THE DOCUMENTARY on the history of Rockfield Studios made its television debut on Saturday.

Rockfield: The Studio on the Farm tells the story of how brothers Kingsley and Charles Ward turned their dairy farm in to not only the first ever independent residential studio, but one of the most famous studios in the world.

Through interviews with those at the heart of the studio's rise, some interesting stories came out from the decades since the studio launched.

Humble beginnings

When the studio first launched, the brothers' first studio was in the attic of their farmhouse.

This was soundproofed using pig feed bags.

Quick change artists

The Ward brothers kept the dairy farm running initially. Often, when bands arrived, Kingsley's wife Ann would have to call them back to the studios from working out on the farm.

They would come through a back door, quickly change into a suit and come through to meet the band.

Chosen over Abbey Road

Jim Kerr, from Simple Minds, explained how, in their first year of recording, the band were recording their first album at Abbey Road studios. However, they chose instead to finish recording at Rockfields.

"All we wanted to do was play," he added.

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Rockfield Studios, near Monmouth.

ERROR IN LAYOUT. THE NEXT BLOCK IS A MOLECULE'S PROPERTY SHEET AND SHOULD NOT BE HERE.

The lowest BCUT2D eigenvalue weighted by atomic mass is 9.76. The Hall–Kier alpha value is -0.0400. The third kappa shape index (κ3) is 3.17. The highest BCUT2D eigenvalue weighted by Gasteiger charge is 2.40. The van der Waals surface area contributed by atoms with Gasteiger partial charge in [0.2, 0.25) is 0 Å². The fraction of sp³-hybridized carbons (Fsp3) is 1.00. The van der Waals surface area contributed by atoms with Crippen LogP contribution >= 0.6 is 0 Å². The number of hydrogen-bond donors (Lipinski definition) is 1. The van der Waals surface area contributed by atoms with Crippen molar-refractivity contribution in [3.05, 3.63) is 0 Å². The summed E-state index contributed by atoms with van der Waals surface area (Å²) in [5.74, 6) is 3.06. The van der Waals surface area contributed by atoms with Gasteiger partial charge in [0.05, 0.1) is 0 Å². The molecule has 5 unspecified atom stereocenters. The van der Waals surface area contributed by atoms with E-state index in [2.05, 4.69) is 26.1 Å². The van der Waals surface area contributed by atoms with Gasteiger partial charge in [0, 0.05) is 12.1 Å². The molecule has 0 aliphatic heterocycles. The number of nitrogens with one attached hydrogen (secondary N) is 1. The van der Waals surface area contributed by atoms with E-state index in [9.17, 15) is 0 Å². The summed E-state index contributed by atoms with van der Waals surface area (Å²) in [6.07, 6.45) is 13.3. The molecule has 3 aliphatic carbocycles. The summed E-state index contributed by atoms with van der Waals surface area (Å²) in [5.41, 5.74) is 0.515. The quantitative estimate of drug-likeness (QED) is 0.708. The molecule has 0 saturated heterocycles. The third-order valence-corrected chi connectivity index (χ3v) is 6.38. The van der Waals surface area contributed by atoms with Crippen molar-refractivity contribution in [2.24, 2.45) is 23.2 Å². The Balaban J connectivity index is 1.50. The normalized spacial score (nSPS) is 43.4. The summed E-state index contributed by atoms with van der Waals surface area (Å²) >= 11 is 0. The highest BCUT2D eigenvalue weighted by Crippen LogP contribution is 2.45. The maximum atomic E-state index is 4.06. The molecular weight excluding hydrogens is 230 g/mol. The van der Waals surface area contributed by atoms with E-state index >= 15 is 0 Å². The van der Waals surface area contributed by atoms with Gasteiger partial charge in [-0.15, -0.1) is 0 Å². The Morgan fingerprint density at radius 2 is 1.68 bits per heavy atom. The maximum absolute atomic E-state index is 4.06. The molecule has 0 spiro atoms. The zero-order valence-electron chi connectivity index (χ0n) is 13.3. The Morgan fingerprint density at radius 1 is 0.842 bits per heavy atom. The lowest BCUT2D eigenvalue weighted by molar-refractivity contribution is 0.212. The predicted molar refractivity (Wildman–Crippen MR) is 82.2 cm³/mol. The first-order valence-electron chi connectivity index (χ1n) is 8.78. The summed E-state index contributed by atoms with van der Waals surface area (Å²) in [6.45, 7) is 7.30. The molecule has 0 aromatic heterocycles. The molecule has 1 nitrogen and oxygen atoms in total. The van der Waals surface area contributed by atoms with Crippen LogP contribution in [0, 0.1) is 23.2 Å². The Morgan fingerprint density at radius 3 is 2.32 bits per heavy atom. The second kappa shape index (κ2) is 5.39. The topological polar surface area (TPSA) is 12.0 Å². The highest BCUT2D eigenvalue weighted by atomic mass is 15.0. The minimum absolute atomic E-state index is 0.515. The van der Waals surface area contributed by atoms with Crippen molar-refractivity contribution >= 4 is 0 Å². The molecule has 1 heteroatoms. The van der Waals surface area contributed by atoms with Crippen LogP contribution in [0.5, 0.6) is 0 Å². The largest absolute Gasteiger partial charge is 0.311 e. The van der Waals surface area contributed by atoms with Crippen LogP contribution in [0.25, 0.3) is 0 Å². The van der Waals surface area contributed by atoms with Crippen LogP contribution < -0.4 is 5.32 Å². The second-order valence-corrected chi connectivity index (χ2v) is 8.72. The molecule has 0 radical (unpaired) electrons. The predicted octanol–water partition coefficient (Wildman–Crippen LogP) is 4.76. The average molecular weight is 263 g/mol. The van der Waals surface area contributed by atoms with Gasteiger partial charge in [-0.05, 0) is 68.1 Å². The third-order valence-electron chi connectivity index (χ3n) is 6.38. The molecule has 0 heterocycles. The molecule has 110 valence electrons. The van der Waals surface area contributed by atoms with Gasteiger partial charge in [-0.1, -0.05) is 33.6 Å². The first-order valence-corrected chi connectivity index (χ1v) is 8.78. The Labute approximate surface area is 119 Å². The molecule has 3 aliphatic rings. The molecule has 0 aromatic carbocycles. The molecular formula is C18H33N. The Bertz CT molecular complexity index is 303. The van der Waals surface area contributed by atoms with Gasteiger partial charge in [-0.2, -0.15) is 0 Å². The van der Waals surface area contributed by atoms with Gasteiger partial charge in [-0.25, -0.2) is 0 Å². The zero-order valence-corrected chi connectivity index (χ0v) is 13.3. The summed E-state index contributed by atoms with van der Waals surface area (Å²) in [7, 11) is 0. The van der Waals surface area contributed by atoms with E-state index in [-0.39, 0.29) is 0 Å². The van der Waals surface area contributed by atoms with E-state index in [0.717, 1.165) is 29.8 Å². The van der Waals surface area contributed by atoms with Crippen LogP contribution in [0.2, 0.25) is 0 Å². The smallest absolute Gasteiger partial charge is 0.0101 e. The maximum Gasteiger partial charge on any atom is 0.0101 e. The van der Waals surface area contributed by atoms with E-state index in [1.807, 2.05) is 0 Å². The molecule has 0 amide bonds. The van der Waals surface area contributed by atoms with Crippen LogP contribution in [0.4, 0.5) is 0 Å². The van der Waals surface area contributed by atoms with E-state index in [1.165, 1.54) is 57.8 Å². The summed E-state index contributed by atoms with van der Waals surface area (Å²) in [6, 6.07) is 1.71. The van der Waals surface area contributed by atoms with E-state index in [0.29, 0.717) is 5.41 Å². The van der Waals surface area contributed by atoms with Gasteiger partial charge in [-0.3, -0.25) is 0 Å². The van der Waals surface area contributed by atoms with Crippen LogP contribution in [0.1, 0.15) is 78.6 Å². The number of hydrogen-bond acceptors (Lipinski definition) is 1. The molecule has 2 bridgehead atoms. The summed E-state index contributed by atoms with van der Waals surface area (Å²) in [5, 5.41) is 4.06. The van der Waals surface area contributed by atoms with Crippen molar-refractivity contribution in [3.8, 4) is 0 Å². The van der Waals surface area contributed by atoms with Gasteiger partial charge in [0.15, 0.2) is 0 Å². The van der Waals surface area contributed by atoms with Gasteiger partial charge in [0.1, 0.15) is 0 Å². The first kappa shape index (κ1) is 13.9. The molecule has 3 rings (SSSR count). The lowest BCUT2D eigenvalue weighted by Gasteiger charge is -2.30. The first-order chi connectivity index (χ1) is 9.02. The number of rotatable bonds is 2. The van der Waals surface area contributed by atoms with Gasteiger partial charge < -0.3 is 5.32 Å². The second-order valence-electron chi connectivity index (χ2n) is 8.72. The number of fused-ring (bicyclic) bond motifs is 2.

A surreal meeting with David Bowie

Kerr also told the story of how they ended up recording backing vocals on Iggy Pop's Play It Safe with David Bowie.

While in the Coach House studio, the band wanted to see who was booked in the main studio. It was Iggy Pop.

The Simple Minds frontman then described how David Bowie turned up - "He had a huge bit of cheese in his hand and a can of Heineken."

From there, they all went in to the studio and recorded Play It Safe.

Rockfield's "secret weapon"

When recording Changling in 1979, Simple Minds described Rockfield's "secret weapon."

In the Coach House studio, there was a corridor outside which lead to the toilet. When all the doors were left open, and the microphone was placed out in the corridor, it picked up "a great resonance from the drums in the studio."

Hard times as music changed

Following the studio's popularity in the 1970s, music production began to change in the 80s. Samplers replaced live recordings, meaning recording studios faced tougher times.

Kingsley's wife Ann held down several bookkeeping jobs during this period to keep the studio up and running.

But after a call from producer John Leckie, the studio was given a reprieve, as he needed somewhere for The Stone Roses to record. They stayed at Rockfields for about 13 months.

Wonderwall was recorded on a wall

While recording (What's the Story) Morning Glory at Rockfields, Noel Gallagher took a more unconventional approach to recording part of Wonderwall.

Rockfield's studio engineer Nick Brine recalled: "I had to set him up on the wall outside the Coach House studio."

Oasis had an eventful period at the studios, with Liam Gallagher describing stealing a combine harvester to spy on The Stone Roses when recording Definitely Maybe, and also an explosive argument which led to a full brawl, with cricket bats and where their air rifles had to be locked up.

Chart dominance

Kingsley Ward recalled how at one point in 1997, seven of the top 10 albums had been recorded at Rockfield Studios.